“Of course. Pierce Winwood. Do you remember any man of that name—long ago—it must have been long ago. He made a big fortune in the meantime?”

“Winwood—Winwood? No, I don’t remember any one bearing that name,” said Sir Creighton. “Better tell Guy to bring him out and I dare say he’ll draw the threads together.”

“I told Guy I was sure that you would like to have a chat with him—the son, I mean; he said the father, who claimed to know you, was dead.”

“There’s cause and effect for you,” said Sir Creighton. “Better ask him to dinner with Guy—the son, I mean.”

He spoke with his hand on the handle of the door, and then went whistling down the corridor to his study which opened out upon the garden of roses at the back of the house. The long table was covered with scale drawings and the smell of the tracing paper filled the room. Sir Creighton stood for a few moments looking down at those tracings of the sections of wheels—wheels within wheels—and the profiles of pinions.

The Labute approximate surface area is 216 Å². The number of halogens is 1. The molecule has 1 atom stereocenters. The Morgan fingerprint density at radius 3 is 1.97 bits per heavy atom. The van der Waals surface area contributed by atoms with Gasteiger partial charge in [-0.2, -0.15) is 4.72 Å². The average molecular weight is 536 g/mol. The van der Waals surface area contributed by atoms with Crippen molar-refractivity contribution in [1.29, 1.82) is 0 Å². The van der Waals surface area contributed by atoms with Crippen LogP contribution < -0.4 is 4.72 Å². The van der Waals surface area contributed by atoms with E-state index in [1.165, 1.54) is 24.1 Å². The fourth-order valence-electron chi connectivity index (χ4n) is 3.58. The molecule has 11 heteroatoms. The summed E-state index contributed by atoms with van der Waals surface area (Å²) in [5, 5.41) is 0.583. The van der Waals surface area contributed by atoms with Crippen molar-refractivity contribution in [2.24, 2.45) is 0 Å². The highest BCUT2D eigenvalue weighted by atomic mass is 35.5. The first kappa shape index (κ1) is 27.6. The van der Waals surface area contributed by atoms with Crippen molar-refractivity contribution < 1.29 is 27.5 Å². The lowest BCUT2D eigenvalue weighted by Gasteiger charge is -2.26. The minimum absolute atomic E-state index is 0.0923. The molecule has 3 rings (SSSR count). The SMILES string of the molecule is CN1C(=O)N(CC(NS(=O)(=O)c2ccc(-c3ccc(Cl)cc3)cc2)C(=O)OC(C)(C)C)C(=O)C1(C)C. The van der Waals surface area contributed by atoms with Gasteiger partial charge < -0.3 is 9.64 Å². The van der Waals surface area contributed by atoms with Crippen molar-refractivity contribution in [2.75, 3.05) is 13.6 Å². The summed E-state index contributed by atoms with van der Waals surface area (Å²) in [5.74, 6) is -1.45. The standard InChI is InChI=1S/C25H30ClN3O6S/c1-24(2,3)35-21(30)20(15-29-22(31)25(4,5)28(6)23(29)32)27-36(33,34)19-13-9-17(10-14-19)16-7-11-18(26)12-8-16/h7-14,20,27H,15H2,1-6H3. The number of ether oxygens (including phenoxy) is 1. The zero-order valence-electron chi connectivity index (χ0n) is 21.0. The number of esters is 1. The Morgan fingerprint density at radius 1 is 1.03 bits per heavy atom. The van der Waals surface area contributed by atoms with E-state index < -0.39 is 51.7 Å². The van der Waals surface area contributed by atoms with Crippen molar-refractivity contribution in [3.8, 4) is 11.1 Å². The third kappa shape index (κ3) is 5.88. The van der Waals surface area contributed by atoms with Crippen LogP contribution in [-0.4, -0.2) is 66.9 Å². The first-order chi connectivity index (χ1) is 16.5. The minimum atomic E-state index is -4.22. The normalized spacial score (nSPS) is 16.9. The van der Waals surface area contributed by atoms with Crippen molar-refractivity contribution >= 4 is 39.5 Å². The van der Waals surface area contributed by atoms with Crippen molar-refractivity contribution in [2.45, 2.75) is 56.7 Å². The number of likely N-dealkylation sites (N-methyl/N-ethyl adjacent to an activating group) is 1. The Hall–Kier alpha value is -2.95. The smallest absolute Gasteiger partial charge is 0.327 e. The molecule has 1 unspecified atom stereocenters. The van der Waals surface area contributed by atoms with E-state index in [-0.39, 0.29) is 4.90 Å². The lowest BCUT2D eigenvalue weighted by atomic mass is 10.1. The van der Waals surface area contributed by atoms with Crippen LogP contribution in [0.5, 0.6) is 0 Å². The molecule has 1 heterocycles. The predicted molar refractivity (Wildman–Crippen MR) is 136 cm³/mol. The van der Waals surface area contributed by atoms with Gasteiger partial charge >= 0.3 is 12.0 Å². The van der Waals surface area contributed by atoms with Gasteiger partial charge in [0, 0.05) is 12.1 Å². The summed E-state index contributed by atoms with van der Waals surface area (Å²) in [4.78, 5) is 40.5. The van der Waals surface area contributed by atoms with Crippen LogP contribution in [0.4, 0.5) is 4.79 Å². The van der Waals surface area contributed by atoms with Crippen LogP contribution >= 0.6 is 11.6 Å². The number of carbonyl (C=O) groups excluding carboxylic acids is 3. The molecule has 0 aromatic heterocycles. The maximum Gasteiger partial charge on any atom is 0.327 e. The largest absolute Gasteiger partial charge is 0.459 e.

“What the Nightingale sang to the Rose,” said the man of science. “Pah, what can any one say about the Nightingale and the Rose that has not been said before?”

He turned over several of the drawings critically, and counted the leaves of one of the pinions.

“He has made no allowance for end-shake,” he muttered. “A sixteenth on each pivot. Was it in the Garden of Gulistan? I rather think not. An English rose-garden—why not within the four-mile radius?”

He stood at the glass door leading out to his own garden, and remained there for some minutes looking out upon the great clusters of mixed blooms. Then he turned to one of the desks and unlocking one of the drawers and, drawing it out some way, slipped his hand inside, relieving the spring of a secret compartment that seemed to be a fixture. He drew out a sheaf of papers, covered with verses with many erasures and those countless corrections which commonly occur in the manuscripts of poets who are not only inspired but who add to the original impulse of inspiration a fastidiousness of phrase quite unknown to the older poets.